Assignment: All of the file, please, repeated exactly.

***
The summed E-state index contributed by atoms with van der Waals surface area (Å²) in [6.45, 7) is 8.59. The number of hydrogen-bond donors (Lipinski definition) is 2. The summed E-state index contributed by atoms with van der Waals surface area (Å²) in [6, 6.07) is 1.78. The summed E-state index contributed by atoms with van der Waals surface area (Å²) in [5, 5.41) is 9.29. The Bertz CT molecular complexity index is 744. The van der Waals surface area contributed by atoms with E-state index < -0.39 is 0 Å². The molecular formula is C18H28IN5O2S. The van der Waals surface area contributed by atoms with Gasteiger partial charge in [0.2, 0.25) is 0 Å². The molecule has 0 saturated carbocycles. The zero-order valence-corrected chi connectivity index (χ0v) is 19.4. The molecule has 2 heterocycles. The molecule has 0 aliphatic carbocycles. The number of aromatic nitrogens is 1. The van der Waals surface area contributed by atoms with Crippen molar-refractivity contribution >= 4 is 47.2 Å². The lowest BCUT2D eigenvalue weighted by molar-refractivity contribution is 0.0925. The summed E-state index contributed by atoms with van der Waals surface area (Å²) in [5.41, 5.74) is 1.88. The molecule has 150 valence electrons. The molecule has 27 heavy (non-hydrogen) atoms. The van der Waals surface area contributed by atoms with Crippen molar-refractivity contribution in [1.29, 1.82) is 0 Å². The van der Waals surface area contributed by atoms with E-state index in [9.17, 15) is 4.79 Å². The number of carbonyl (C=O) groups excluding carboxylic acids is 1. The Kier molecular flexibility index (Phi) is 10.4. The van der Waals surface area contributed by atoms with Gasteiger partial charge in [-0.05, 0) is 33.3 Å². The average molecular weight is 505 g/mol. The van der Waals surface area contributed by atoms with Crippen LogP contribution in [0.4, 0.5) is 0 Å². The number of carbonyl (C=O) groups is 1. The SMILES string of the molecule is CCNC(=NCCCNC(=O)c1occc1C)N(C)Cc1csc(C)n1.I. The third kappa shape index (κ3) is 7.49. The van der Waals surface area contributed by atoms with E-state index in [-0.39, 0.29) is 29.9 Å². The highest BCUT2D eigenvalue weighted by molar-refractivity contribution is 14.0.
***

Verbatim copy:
The summed E-state index contributed by atoms with van der Waals surface area (Å²) in [6.45, 7) is 8.59. The number of hydrogen-bond donors (Lipinski definition) is 2. The summed E-state index contributed by atoms with van der Waals surface area (Å²) in [6, 6.07) is 1.78. The summed E-state index contributed by atoms with van der Waals surface area (Å²) in [5, 5.41) is 9.29. The Bertz CT molecular complexity index is 744. The van der Waals surface area contributed by atoms with E-state index < -0.39 is 0 Å². The molecular formula is C18H28IN5O2S. The van der Waals surface area contributed by atoms with Gasteiger partial charge in [0.2, 0.25) is 0 Å². The molecule has 0 saturated carbocycles. The zero-order valence-corrected chi connectivity index (χ0v) is 19.4. The molecule has 2 heterocycles. The molecule has 0 aliphatic carbocycles. The number of aromatic nitrogens is 1. The van der Waals surface area contributed by atoms with Crippen molar-refractivity contribution >= 4 is 47.2 Å². The lowest BCUT2D eigenvalue weighted by molar-refractivity contribution is 0.0925. The summed E-state index contributed by atoms with van der Waals surface area (Å²) in [5.41, 5.74) is 1.88. The molecule has 150 valence electrons. The molecule has 27 heavy (non-hydrogen) atoms. The van der Waals surface area contributed by atoms with Crippen molar-refractivity contribution in [1.29, 1.82) is 0 Å². The van der Waals surface area contributed by atoms with E-state index in [9.17, 15) is 4.79 Å². The number of carbonyl (C=O) groups excluding carboxylic acids is 1. The Kier molecular flexibility index (Phi) is 10.4. The van der Waals surface area contributed by atoms with Gasteiger partial charge in [-0.05, 0) is 33.3 Å². The average molecular weight is 505 g/mol. The van der Waals surface area contributed by atoms with Crippen LogP contribution in [0.4, 0.5) is 0 Å². The number of carbonyl (C=O) groups is 1. The SMILES string of the molecule is CCNC(=NCCCNC(=O)c1occc1C)N(C)Cc1csc(C)n1.I. The third kappa shape index (κ3) is 7.49. The van der Waals surface area contributed by atoms with E-state index in [-0.39, 0.29) is 29.9 Å². The highest BCUT2D eigenvalue weighted by molar-refractivity contribution is 14.0.